2
$\begingroup$

I was wondering, is the surface of Venus so hot that it would glow red in the dark (e.g. on the dark side of Venus)? I am working on making a solar system simulator, and that would make for a great level if it is accurate.

$\endgroup$
4
$\begingroup$

The average surface temperature on Venus is 462 °C. You would need a temperature above 800 °C before you would notice any light.

Added:
Here are some calculated radiation outputs of the surface temperature of Venus, a 1000 °C black body and the sun.

| improve this answer | |
$\endgroup$
  • $\begingroup$ I found this reference that shows it can be seen as low as 500 °C, which is still above (but very close to) your stated average of 462 °C on Venus. Therefore at least on average, the surface probably still would not glow. However, I wonder if there are still parts of Venus that would be this hot (e.g. possibly the equator)? hypertextbook.com/facts/2000/StephanieLum.shtml $\endgroup$ – Jonathan Jun 23 '14 at 17:24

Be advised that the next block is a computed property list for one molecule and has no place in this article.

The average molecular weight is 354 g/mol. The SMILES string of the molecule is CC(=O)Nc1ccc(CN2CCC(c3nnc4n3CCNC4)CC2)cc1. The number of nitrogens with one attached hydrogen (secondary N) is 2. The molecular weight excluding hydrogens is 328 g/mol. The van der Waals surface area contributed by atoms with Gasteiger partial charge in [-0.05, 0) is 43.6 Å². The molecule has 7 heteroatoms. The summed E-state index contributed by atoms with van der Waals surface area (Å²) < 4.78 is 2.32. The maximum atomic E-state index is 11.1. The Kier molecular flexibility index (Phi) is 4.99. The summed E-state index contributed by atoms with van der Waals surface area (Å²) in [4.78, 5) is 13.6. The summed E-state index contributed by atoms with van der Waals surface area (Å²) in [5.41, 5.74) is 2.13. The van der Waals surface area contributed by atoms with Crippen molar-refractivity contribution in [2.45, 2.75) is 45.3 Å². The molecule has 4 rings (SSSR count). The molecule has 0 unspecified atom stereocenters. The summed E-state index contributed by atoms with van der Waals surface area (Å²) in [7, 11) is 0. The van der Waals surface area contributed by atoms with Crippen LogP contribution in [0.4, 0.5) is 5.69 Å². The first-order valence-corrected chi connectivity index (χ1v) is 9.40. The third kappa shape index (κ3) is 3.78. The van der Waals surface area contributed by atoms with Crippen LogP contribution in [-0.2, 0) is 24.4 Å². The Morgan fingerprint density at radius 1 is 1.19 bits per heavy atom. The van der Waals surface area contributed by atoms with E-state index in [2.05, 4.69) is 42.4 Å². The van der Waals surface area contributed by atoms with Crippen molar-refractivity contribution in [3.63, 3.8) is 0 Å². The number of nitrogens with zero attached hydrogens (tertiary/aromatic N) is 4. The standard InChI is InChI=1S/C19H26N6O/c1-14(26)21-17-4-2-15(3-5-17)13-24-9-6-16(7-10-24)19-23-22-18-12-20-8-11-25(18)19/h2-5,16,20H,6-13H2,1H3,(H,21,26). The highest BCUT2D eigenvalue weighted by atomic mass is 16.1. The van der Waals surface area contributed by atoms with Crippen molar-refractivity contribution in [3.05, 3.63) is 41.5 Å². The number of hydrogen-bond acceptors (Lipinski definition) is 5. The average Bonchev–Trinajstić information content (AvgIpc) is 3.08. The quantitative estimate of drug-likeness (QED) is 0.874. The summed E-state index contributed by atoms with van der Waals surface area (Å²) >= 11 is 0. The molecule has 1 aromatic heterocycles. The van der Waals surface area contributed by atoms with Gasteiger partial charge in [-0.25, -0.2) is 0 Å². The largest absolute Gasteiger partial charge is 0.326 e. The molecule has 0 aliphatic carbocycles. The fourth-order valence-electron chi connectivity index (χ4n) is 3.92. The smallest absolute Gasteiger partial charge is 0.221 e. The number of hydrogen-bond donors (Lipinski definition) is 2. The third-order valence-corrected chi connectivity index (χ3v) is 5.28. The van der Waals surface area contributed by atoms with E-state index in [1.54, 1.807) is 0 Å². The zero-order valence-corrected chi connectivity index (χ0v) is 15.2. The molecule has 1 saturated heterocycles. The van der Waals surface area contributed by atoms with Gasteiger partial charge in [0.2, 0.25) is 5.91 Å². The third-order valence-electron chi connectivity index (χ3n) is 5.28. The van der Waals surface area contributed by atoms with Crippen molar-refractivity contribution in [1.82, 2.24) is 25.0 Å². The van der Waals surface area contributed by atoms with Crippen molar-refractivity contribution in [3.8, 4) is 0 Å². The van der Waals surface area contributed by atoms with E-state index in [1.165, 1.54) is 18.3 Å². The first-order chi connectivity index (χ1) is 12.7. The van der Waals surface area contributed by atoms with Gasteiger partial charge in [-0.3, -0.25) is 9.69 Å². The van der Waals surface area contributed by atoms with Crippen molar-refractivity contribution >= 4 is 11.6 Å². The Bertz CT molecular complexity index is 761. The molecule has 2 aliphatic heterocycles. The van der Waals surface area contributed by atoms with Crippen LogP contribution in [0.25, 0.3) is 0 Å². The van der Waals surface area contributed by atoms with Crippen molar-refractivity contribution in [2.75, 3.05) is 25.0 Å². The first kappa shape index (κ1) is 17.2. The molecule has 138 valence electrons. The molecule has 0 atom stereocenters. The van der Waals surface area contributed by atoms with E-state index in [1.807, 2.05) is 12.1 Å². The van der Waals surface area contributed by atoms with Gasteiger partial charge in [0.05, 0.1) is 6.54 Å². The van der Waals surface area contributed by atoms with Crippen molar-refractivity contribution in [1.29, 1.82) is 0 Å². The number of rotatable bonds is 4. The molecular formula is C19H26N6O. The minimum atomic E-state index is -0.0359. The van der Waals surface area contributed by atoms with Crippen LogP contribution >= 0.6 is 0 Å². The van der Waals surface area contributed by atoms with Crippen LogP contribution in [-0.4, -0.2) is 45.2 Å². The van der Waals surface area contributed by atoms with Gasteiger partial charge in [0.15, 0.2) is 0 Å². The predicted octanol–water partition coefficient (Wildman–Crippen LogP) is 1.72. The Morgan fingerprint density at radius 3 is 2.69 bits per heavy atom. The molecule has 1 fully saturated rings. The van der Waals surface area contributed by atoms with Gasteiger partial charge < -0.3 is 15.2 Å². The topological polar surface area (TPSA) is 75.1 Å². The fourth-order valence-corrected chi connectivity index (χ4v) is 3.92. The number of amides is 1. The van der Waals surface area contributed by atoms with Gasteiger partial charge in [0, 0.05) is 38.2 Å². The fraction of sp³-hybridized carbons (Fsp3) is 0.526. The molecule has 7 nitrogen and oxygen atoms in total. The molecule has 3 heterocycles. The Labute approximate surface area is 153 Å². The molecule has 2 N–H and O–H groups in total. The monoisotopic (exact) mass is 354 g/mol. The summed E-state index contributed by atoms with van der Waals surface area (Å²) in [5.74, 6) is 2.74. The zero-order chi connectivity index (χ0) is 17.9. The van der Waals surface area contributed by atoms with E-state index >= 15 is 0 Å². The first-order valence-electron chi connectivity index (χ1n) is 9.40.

• 1
    $\begingroup$ Old question I realize, but Venus' equator and Venus' north and south poles are the same temperature. The planet traps heat efficiently enough that the temperature is consistent at any latitude and any season. $\endgroup$ – userLTK Apr 21 '15 at 8:51

Your Answer

By clicking “Post Your Answer”, you agree to our terms of service, privacy policy and cookie policy

Not the answer you're looking for? Browse other questions tagged or ask your own question.